The Lord told Peter that when he was young he dressed himself and went wherever he wanted, but that would change when he was old (v.18). But the word “gird” doesn’t always dress. The first definition of the word means to tie or bind with a “girdle,” which is defined as a man’s belt (Acts 21:10,11). So the Lord was telling Peter about how he’d die (21:19), he’d be arrested, bound, and executed.
While this might sound like bad news for Peter, he may have appreciated a second chance to prove he’d die for the Lord like he’d boasted (Mt.26:35) yet denied Him instead. If it be objected that the Lord said he’d be carried where he didn’t want to go, he was willing to die, not foolhardy!
All this goes along with what we know about this chapter, that the Lord is assuring the twelve He wasn’t upset that they forsook Him by repeating the miracle He performed when He called them. Peter is being given a second chance to die for the Lord, making him a type of the nation Israel. Peter denied the Lord thrice, and Israel denied the Father in the Old Testament through the prophets, they denied the Son when He came to them, and they denied the Spirit at Pentecost. But God will give all the Jews a second chance to die for the Lord in the Tribulation. They had the chance to die for Him by accepting Him and suffering the wrath of emperor who would have snuffed out the nation that dared worship a rival king (John 11:47-50). It was the will of God that the whole nation accept Him and die with him to be saved (Mt.16:24,25). Most of the Jews blew it and denied Him the first time, as Peter did, but now like Peter they will get a second chance to die for Him in the Tribulation.
When the Lord told Peter “follow me” (21:19), this also fits the new start God gave the apostles. Remember, He told them to follow Him when He first called them (Mt.4:18,19). This typifies the Jews who will be given a second chance to follow the Lord in the Tribulation (Rev.14:4). Now, being told to follow the Lord, you’d think Peter would watch Him, but he turned his eyes to John (21:20). Instead he should have been “looking unto Jesus” for the Lord was faithful to death (Heb.12:2), while John might not be.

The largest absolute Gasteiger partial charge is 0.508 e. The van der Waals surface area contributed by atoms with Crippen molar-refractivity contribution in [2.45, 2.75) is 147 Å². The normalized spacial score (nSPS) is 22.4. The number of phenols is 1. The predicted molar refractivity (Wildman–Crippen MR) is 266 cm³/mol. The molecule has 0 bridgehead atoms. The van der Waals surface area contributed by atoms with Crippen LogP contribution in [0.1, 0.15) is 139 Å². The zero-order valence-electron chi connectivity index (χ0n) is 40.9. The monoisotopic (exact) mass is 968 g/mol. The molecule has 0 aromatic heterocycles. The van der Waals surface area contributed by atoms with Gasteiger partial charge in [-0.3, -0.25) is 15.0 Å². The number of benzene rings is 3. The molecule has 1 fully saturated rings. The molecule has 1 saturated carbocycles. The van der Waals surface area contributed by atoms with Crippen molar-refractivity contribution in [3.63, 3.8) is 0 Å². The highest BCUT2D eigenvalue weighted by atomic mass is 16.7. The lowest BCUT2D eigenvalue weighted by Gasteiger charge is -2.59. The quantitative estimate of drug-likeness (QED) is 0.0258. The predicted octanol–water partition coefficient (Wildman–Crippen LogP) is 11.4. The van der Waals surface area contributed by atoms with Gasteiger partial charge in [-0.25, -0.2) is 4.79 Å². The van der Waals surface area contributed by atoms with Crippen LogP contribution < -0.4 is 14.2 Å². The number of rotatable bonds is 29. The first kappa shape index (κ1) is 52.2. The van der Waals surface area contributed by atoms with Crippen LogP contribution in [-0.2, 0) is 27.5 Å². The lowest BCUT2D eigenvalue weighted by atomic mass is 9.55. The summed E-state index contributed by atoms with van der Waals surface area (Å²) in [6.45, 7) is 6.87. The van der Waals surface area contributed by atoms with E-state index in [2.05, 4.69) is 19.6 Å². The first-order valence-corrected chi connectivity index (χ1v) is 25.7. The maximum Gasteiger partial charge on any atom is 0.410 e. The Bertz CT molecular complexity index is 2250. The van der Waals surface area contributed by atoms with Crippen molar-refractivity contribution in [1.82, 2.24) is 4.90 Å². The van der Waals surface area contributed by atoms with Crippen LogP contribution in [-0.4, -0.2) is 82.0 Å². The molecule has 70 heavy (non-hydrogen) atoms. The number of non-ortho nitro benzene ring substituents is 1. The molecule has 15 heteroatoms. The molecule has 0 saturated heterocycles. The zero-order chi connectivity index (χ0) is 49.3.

The Lord had just predicted that Peter would be faithful to death, so when Peter asked the Lord what John would do (21:21), he was asking if he would be faithful to death too. The Lord told him to mind his own business (21:22) because they were heading into the Tribulation when it would be important not to love family members more than the Lord (Mt.10:37). Hadn’t the Lord just asked Peter if he loved the Lord more than “these” brethren (21:15)? If your brother takes the mark of the beast you have to quit looking at him or you might follow him, you have to look to Jesus.
The Lord answered Peter, in effect, “Who says John will die?” (v.22). He knew that there would be a whole genera-tion of Jews who’d live to see the Lord come without dy-ing, and was saying to Peter, “What if John is one of them?”John symbolized that generation the way Peter sym-bolized those who would die and rise to enter the kingdom.
A rumor arose that the Lord said John wouldn’t die (v.23), but the Lord was a prophet, and the Spirit prompted Him to choose His words carefully, allowing that he might not die. Those who started the rumor probably thought John might be one of the ones the Lord said would live to see His coming (Mt.16:28). The way to correct misunderstandings like this is to just repeat what God says, as John did (v.23).
John never names himself because he is a type of how Jews will have to be tightlipped in the Tribulation (Micah 7:5,6), but confess Christ if put on the spot (Mt.10:33), just as Peter would be willing to die but not in a hurry to die!
We know John’s testimony was true (v.24) because Mat-thew, Mark and Luke testified the same things (cf.Jo.8:17).
More books like this could have been written (21:25) but just as Solomon wrote enough to get men to fear God (Eccl.12:12,13), John wrote enough to get men to believe that Jesus was the Christ (20:31).